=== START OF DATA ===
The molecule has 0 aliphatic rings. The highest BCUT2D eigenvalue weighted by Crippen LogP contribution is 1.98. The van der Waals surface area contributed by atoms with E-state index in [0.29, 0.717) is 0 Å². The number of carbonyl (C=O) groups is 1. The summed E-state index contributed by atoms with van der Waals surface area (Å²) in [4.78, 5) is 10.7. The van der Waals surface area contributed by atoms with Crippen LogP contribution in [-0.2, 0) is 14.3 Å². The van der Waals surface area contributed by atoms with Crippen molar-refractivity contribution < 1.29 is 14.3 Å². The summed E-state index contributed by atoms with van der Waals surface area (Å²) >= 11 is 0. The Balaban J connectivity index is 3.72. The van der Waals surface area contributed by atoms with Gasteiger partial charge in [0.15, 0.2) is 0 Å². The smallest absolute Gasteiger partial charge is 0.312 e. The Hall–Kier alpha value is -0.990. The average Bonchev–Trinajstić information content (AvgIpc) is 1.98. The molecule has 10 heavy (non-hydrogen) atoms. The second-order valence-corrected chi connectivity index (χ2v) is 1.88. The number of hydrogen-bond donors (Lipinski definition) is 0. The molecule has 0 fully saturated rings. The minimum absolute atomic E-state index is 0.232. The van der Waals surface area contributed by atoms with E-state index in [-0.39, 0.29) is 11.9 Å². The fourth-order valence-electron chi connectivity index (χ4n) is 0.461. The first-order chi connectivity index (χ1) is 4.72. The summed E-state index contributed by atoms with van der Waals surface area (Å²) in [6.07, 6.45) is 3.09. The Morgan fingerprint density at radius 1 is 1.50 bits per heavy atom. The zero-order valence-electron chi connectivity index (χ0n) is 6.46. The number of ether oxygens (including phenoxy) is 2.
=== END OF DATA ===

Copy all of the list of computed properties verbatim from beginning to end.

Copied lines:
The molecule has 0 aliphatic rings. The highest BCUT2D eigenvalue weighted by Crippen LogP contribution is 1.98. The van der Waals surface area contributed by atoms with E-state index in [0.29, 0.717) is 0 Å². The number of carbonyl (C=O) groups is 1. The summed E-state index contributed by atoms with van der Waals surface area (Å²) in [4.78, 5) is 10.7. The van der Waals surface area contributed by atoms with Crippen LogP contribution in [-0.2, 0) is 14.3 Å². The van der Waals surface area contributed by atoms with Crippen molar-refractivity contribution < 1.29 is 14.3 Å². The summed E-state index contributed by atoms with van der Waals surface area (Å²) >= 11 is 0. The Balaban J connectivity index is 3.72. The van der Waals surface area contributed by atoms with Gasteiger partial charge in [0.15, 0.2) is 0 Å². The smallest absolute Gasteiger partial charge is 0.312 e. The Hall–Kier alpha value is -0.990. The average Bonchev–Trinajstić information content (AvgIpc) is 1.98. The molecule has 10 heavy (non-hydrogen) atoms. The second-order valence-corrected chi connectivity index (χ2v) is 1.88. The number of hydrogen-bond donors (Lipinski definition) is 0. The molecule has 0 fully saturated rings. The minimum absolute atomic E-state index is 0.232. The van der Waals surface area contributed by atoms with E-state index in [-0.39, 0.29) is 11.9 Å². The fourth-order valence-electron chi connectivity index (χ4n) is 0.461. The first-order chi connectivity index (χ1) is 4.72. The summed E-state index contributed by atoms with van der Waals surface area (Å²) in [6.07, 6.45) is 3.09. The Morgan fingerprint density at radius 1 is 1.50 bits per heavy atom. The zero-order valence-electron chi connectivity index (χ0n) is 6.46. The number of ether oxygens (including phenoxy) is 2.